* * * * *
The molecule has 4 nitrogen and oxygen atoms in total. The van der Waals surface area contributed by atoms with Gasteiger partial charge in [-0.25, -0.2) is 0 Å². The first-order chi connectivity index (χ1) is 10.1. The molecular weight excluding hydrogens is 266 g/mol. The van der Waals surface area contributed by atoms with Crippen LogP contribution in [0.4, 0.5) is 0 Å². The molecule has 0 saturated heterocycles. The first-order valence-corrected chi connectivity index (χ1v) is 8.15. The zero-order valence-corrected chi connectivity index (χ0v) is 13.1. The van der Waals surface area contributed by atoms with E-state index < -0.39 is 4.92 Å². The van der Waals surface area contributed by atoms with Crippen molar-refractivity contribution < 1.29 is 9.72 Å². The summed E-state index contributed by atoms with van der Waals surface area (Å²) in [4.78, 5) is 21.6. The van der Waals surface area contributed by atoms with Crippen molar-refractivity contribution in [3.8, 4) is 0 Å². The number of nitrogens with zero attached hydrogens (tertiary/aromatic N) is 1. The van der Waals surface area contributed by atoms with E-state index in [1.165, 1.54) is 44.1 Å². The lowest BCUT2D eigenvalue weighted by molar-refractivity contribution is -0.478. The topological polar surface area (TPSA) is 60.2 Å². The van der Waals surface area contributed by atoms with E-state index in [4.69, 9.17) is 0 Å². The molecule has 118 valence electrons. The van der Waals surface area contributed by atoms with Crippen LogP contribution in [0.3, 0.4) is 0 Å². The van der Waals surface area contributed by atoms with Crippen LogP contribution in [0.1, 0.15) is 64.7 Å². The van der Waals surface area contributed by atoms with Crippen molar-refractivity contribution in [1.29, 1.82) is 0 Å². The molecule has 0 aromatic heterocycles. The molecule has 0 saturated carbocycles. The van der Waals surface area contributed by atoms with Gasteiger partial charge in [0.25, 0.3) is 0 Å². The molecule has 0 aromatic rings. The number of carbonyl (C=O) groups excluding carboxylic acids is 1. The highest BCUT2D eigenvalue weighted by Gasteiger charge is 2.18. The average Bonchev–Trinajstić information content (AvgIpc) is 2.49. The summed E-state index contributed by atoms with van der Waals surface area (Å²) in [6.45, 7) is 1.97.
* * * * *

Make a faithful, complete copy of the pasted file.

The molecule has 4 nitrogen and oxygen atoms in total. The van der Waals surface area contributed by atoms with Gasteiger partial charge in [-0.25, -0.2) is 0 Å². The first-order chi connectivity index (χ1) is 10.1. The molecular weight excluding hydrogens is 266 g/mol. The van der Waals surface area contributed by atoms with Crippen LogP contribution in [0.4, 0.5) is 0 Å². The molecule has 0 saturated heterocycles. The first-order valence-corrected chi connectivity index (χ1v) is 8.15. The zero-order valence-corrected chi connectivity index (χ0v) is 13.1. The van der Waals surface area contributed by atoms with E-state index < -0.39 is 4.92 Å². The van der Waals surface area contributed by atoms with Crippen molar-refractivity contribution < 1.29 is 9.72 Å². The summed E-state index contributed by atoms with van der Waals surface area (Å²) in [4.78, 5) is 21.6. The van der Waals surface area contributed by atoms with Crippen molar-refractivity contribution in [3.8, 4) is 0 Å². The number of nitrogens with zero attached hydrogens (tertiary/aromatic N) is 1. The van der Waals surface area contributed by atoms with E-state index in [1.165, 1.54) is 44.1 Å². The lowest BCUT2D eigenvalue weighted by molar-refractivity contribution is -0.478. The topological polar surface area (TPSA) is 60.2 Å². The van der Waals surface area contributed by atoms with E-state index in [4.69, 9.17) is 0 Å². The molecule has 118 valence electrons. The van der Waals surface area contributed by atoms with Crippen LogP contribution in [0.3, 0.4) is 0 Å². The van der Waals surface area contributed by atoms with Crippen LogP contribution in [0.1, 0.15) is 64.7 Å². The van der Waals surface area contributed by atoms with Crippen molar-refractivity contribution in [1.29, 1.82) is 0 Å². The molecule has 0 aromatic heterocycles. The molecule has 0 saturated carbocycles. The van der Waals surface area contributed by atoms with Gasteiger partial charge in [0.25, 0.3) is 0 Å². The molecule has 0 aromatic rings. The number of carbonyl (C=O) groups excluding carboxylic acids is 1. The highest BCUT2D eigenvalue weighted by Gasteiger charge is 2.18. The average Bonchev–Trinajstić information content (AvgIpc) is 2.49. The summed E-state index contributed by atoms with van der Waals surface area (Å²) in [6.45, 7) is 1.97.